Water Resources and Water Pollution Lecture Powerpoint

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					        Water: Resources and Pollution




"Water will be more important than oil this century.”
- Former U.N. Secretary General Boutros Boutros Gali
                                                        1
    Great Plan for the Transformation of Nature

•   During the late 1940s, Joseph Stalin
    proposed a plan in the Soviet Union
    to prevent a repeat of drought-
    caused famine in 1947 that killed
    nearly a million people.
•   A wide variety of ideas were
    implemented during the next two
    decades.


                                                  2
              Transformation of Nature

•   Windbreaks, or lines of trees, were built to
    reduce soil erosion.




            A windbreak built into a North Dakota Farm.
            Source: Wikimedia

                                                          3
             Transformation of Nature

•   A network of irrigation
    canals were built to
    divert water from two
    rivers into a desert
    region, to encourage
    the cultivation of crops
    such as rice, wheat,
    and cotton.
•   The rivers normally
    fed into the Aral Sea.
                                        4
                   The Aral Sea

•   In the 1950s, the Aral sea
    was one of the four
    largest lakes in the world,
    with an area of 26,300
    square miles.
•   The entire lake was part
    of the U.S.S.R., in the
    countries that today are
    Kazakhstan and
    Uzbekistan.
                                  5
                  Irrigation Canals

•   The irrigation canals were poorly built and
    uncovered, allowing about half of the water
    to evaporate or leak into the surrounding soil.
•   The Aral sea, deprived of its main water
    supply, began to shrink in 1961.


                                Satellite imagery of
                                the Aral Sea shrinkage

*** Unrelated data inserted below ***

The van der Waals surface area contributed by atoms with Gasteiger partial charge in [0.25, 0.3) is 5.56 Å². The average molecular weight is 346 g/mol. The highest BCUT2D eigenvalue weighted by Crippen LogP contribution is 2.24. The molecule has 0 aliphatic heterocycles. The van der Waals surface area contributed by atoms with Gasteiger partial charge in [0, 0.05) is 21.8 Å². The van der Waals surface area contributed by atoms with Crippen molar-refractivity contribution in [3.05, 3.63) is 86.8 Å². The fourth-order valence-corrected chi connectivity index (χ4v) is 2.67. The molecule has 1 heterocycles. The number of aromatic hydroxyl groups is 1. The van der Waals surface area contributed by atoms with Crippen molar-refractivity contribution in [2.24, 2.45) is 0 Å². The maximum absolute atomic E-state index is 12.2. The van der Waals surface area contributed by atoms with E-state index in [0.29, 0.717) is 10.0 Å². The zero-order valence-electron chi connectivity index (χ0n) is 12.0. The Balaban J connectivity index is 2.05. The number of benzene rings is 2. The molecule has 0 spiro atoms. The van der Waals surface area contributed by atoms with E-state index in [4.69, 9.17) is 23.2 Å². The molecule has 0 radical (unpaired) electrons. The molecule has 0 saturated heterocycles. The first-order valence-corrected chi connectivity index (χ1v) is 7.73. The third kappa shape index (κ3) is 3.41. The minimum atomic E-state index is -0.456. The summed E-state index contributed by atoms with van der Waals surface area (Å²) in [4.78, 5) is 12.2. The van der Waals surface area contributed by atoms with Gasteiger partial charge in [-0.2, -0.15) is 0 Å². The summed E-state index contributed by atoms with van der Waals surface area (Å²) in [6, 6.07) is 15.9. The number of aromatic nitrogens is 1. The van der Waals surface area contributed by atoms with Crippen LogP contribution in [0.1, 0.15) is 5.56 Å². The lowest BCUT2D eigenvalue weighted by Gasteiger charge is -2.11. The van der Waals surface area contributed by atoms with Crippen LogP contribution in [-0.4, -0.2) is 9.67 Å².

from 1961-2011.


                                                         6
                    Salination

•   The amount of water lost by
    the Aral Sea would completely
    fill Lakes Erie and Ontario.
•   The salinity of the remaining
    water has increased to 2-3x
    that of ocean water.
•   The drainage of the lake has    An abandoned ship in
                                    Aral, Kazakhstan.
    also exposed pesticides,
    herbicides, and other
    industrial pollutants on the
    bottom.                                                7
             Why is Water Important?

•   Necessary for all life to exist.
•   Next to antibiotics, single biggest increase in
    human life span is due to having access to
    clean water.
•   Diseases/toxins transmitted by contaminated
    water:
      Intestinal disease (cholera/dysentery)

      Arsenic poisoning

      Mercury poisoning


                                                      8
                   Hydrologic Cycle

•   The water on earth is continually recycled.
•   The hydrologic cycle describes this circulation:
    1. Water evaporates from wet land, lakes, or

       oceans and transpires from plants as they
       dry up.
    2. Enters the atmosphere, which is much

       colder, condenses and falls as
       precipitation.